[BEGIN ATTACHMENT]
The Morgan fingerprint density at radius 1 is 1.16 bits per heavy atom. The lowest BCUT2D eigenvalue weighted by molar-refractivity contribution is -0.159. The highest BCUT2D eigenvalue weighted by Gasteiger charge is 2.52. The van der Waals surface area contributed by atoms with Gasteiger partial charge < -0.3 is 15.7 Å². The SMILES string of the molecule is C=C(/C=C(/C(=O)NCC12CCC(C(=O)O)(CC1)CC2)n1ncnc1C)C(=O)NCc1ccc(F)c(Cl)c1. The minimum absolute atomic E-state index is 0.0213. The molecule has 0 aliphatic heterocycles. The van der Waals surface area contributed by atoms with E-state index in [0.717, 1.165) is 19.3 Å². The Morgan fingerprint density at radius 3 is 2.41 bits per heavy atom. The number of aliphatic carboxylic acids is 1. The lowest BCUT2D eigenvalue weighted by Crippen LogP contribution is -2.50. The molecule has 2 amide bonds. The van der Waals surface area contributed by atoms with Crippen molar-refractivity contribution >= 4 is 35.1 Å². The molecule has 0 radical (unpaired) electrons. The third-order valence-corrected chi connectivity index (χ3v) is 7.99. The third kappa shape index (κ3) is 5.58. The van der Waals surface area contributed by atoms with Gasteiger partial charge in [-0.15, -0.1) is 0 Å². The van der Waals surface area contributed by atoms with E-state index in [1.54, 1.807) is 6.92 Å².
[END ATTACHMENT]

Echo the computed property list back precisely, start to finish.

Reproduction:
The Morgan fingerprint density at radius 1 is 1.16 bits per heavy atom. The lowest BCUT2D eigenvalue weighted by molar-refractivity contribution is -0.159. The highest BCUT2D eigenvalue weighted by Gasteiger charge is 2.52. The van der Waals surface area contributed by atoms with Gasteiger partial charge < -0.3 is 15.7 Å². The SMILES string of the molecule is C=C(/C=C(/C(=O)NCC12CCC(C(=O)O)(CC1)CC2)n1ncnc1C)C(=O)NCc1ccc(F)c(Cl)c1. The minimum absolute atomic E-state index is 0.0213. The molecule has 0 aliphatic heterocycles. The van der Waals surface area contributed by atoms with E-state index in [0.717, 1.165) is 19.3 Å². The Morgan fingerprint density at radius 3 is 2.41 bits per heavy atom. The number of aliphatic carboxylic acids is 1. The lowest BCUT2D eigenvalue weighted by Crippen LogP contribution is -2.50. The molecule has 2 amide bonds. The van der Waals surface area contributed by atoms with Crippen molar-refractivity contribution >= 4 is 35.1 Å². The molecule has 0 radical (unpaired) electrons. The third-order valence-corrected chi connectivity index (χ3v) is 7.99. The third kappa shape index (κ3) is 5.58. The van der Waals surface area contributed by atoms with Gasteiger partial charge in [-0.15, -0.1) is 0 Å². The van der Waals surface area contributed by atoms with E-state index in [1.54, 1.807) is 6.92 Å².